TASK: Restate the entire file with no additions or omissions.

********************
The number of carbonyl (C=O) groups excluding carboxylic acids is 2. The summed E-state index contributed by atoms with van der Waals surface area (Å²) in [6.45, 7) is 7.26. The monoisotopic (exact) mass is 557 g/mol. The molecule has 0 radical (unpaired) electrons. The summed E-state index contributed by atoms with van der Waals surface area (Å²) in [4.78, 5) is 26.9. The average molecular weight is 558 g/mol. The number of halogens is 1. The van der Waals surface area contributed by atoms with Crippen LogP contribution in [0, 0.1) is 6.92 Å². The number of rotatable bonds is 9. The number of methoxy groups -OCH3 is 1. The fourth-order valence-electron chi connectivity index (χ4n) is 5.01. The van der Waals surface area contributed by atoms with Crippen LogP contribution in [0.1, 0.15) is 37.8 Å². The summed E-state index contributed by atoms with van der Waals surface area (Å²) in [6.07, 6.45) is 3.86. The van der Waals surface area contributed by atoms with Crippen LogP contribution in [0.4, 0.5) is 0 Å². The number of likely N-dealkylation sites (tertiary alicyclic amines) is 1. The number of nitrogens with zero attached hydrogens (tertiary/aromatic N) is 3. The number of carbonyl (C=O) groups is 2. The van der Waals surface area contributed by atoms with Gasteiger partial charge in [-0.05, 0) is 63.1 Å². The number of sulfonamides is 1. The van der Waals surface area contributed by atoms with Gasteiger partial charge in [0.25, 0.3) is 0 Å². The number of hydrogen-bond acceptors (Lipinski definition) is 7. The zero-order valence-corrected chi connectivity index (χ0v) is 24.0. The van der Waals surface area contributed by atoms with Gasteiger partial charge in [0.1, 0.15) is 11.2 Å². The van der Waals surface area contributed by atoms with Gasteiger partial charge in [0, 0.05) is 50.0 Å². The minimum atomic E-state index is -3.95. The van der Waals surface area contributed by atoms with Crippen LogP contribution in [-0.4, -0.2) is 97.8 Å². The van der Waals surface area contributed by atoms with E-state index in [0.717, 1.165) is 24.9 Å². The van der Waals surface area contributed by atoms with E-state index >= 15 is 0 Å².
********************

The number of carbonyl (C=O) groups excluding carboxylic acids is 2. The summed E-state index contributed by atoms with van der Waals surface area (Å²) in [6.45, 7) is 7.26. The monoisotopic (exact) mass is 557 g/mol. The molecule has 0 radical (unpaired) electrons. The summed E-state index contributed by atoms with van der Waals surface area (Å²) in [4.78, 5) is 26.9. The average molecular weight is 558 g/mol. The number of halogens is 1. The van der Waals surface area contributed by atoms with Crippen LogP contribution in [0, 0.1) is 6.92 Å². The number of rotatable bonds is 9. The number of methoxy groups -OCH3 is 1. The fourth-order valence-electron chi connectivity index (χ4n) is 5.01. The van der Waals surface area contributed by atoms with Crippen LogP contribution in [0.1, 0.15) is 37.8 Å². The summed E-state index contributed by atoms with van der Waals surface area (Å²) in [6.07, 6.45) is 3.86. The van der Waals surface area contributed by atoms with Crippen LogP contribution in [0.4, 0.5) is 0 Å². The number of likely N-dealkylation sites (tertiary alicyclic amines) is 1. The number of nitrogens with zero attached hydrogens (tertiary/aromatic N) is 3. The number of carbonyl (C=O) groups is 2. The van der Waals surface area contributed by atoms with Gasteiger partial charge in [-0.05, 0) is 63.1 Å². The number of sulfonamides is 1. The van der Waals surface area contributed by atoms with Gasteiger partial charge in [0.25, 0.3) is 0 Å². The number of hydrogen-bond acceptors (Lipinski definition) is 7. The zero-order valence-corrected chi connectivity index (χ0v) is 24.0. The van der Waals surface area contributed by atoms with Gasteiger partial charge in [0.1, 0.15) is 11.2 Å². The van der Waals surface area contributed by atoms with Gasteiger partial charge in [0, 0.05) is 50.0 Å². The minimum atomic E-state index is -3.95. The van der Waals surface area contributed by atoms with Crippen LogP contribution in [-0.4, -0.2) is 97.8 Å². The van der Waals surface area contributed by atoms with E-state index in [0.717, 1.165) is 24.9 Å². The van der Waals surface area contributed by atoms with E-state index >= 15 is 0 Å².